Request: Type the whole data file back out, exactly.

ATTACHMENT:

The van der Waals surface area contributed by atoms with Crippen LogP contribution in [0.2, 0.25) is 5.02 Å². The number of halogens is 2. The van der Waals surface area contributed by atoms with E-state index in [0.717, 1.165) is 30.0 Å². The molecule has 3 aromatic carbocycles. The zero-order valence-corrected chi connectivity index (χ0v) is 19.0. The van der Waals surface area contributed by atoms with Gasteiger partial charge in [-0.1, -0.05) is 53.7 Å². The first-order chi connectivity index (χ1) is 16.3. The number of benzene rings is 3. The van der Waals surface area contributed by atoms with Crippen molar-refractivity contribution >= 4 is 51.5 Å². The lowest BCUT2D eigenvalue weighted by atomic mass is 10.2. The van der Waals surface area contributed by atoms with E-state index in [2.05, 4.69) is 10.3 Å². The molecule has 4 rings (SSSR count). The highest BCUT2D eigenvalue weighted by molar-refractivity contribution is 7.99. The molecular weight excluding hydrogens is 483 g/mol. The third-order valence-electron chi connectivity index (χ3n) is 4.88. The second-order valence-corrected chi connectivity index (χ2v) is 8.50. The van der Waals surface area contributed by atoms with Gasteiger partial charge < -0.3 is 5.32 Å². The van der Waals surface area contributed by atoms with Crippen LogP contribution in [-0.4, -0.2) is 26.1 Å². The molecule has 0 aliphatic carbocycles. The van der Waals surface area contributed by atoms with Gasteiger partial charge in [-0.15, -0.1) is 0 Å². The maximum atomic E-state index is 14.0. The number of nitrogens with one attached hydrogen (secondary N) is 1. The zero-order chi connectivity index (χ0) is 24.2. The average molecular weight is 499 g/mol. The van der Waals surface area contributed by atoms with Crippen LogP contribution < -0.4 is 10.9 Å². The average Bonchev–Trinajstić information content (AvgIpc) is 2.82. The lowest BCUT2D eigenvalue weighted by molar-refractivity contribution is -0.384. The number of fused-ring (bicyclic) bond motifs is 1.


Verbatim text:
The van der Waals surface area contributed by atoms with Crippen LogP contribution in [0.2, 0.25) is 5.02 Å². The number of halogens is 2. The van der Waals surface area contributed by atoms with E-state index in [0.717, 1.165) is 30.0 Å². The molecule has 3 aromatic carbocycles. The zero-order valence-corrected chi connectivity index (χ0v) is 19.0. The van der Waals surface area contributed by atoms with Gasteiger partial charge in [-0.1, -0.05) is 53.7 Å². The first-order chi connectivity index (χ1) is 16.3. The number of benzene rings is 3. The van der Waals surface area contributed by atoms with Crippen molar-refractivity contribution >= 4 is 51.5 Å². The lowest BCUT2D eigenvalue weighted by atomic mass is 10.2. The van der Waals surface area contributed by atoms with E-state index in [2.05, 4.69) is 10.3 Å². The molecule has 4 rings (SSSR count). The highest BCUT2D eigenvalue weighted by molar-refractivity contribution is 7.99. The molecular weight excluding hydrogens is 483 g/mol. The third-order valence-electron chi connectivity index (χ3n) is 4.88. The second-order valence-corrected chi connectivity index (χ2v) is 8.50. The van der Waals surface area contributed by atoms with Gasteiger partial charge < -0.3 is 5.32 Å². The van der Waals surface area contributed by atoms with Crippen LogP contribution in [-0.4, -0.2) is 26.1 Å². The molecule has 0 aliphatic carbocycles. The van der Waals surface area contributed by atoms with Gasteiger partial charge in [-0.15, -0.1) is 0 Å². The maximum atomic E-state index is 14.0. The number of nitrogens with one attached hydrogen (secondary N) is 1. The zero-order chi connectivity index (χ0) is 24.2. The average molecular weight is 499 g/mol. The van der Waals surface area contributed by atoms with Crippen LogP contribution < -0.4 is 10.9 Å². The average Bonchev–Trinajstić information content (AvgIpc) is 2.82. The lowest BCUT2D eigenvalue weighted by molar-refractivity contribution is -0.384. The number of fused-ring (bicyclic) bond motifs is 1.